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Department of Energy Moves Forward with Consolidated Interim Storage Facility Project for Spent Nuclear Fuel

The U.S. Department of Energy (DOE) has concluded that a federal consolidated interim storage facility is necessary for managing the nation’s commercial spent nuclear fuel.

According to the Office of Nuclear Energy, the Department recently approved Critical Decision-0 (CD-0) for the Federal Consolidated Interim Storage Facility project. CD-0 is the first step of a process that DOE uses to manage capital asset projects and determines a mission need for the agency.

The project would cover the removal of commercial spent nuclear fuel from nuclear power plant sites where it’s currently stored, transporting it, and temporarily storing the fuel at a centralized location.

The facility would be licensed by the U.S. Nuclear Regulatory Commission and initially built to store around 15,000 metric tons of spent nuclear fuel, with options to expand—taking a big step forward in fulfilling the Department’s responsibility to take ownership of the fuel.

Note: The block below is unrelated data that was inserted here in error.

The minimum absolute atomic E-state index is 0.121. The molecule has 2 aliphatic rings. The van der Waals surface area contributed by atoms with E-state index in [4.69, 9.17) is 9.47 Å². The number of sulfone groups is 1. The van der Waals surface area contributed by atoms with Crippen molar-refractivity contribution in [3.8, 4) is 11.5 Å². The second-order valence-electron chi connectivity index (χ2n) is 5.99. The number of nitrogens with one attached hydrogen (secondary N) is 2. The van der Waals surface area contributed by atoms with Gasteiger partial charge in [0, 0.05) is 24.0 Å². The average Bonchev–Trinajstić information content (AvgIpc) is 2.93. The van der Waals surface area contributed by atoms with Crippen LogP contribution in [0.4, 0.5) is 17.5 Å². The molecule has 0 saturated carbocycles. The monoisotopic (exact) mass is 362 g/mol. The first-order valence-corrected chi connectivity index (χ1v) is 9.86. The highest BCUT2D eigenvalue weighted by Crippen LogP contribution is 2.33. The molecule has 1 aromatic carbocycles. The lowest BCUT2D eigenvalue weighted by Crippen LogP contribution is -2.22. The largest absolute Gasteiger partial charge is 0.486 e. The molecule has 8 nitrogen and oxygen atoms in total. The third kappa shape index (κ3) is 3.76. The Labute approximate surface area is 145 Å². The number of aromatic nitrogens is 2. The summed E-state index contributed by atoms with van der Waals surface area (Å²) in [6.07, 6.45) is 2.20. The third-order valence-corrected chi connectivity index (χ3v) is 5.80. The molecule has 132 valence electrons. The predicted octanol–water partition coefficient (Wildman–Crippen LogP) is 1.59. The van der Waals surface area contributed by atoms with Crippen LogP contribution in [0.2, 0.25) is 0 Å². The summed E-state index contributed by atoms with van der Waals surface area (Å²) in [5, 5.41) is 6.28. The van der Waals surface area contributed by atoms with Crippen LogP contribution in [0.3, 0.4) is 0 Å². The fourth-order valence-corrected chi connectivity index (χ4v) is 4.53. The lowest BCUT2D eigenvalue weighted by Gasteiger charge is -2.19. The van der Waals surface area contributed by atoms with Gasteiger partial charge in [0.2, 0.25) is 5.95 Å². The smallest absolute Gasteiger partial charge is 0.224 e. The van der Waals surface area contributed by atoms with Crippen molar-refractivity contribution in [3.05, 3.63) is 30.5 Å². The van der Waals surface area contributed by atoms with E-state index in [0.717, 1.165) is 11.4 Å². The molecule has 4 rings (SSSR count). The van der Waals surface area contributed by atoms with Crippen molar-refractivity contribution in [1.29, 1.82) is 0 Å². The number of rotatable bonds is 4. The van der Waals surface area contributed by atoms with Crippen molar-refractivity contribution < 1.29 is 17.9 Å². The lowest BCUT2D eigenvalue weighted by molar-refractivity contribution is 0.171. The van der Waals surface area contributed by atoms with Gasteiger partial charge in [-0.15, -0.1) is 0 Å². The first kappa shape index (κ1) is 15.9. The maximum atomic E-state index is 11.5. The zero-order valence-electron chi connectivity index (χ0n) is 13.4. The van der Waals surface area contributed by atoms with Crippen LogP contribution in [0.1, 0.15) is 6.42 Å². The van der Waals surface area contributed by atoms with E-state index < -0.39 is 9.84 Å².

“This milestone is more than just a procedural step; it is the first step in our strategic vision to meet our contractual commitments and advance the nation’s nuclear energy infrastructure,” said Paul Murray, Deputy Assistant Secretary for Spent Fuel and High-Level Waste Disposition.

The project also includes the development of new modern railcars for transporting the spent nuclear fuel to the consolidated interim storage facility. 

DOE wrapped up final testing on the 12-axle Atlas railcar last year, which is expected to be cleared for operations this summer by the Association of American Railroads.

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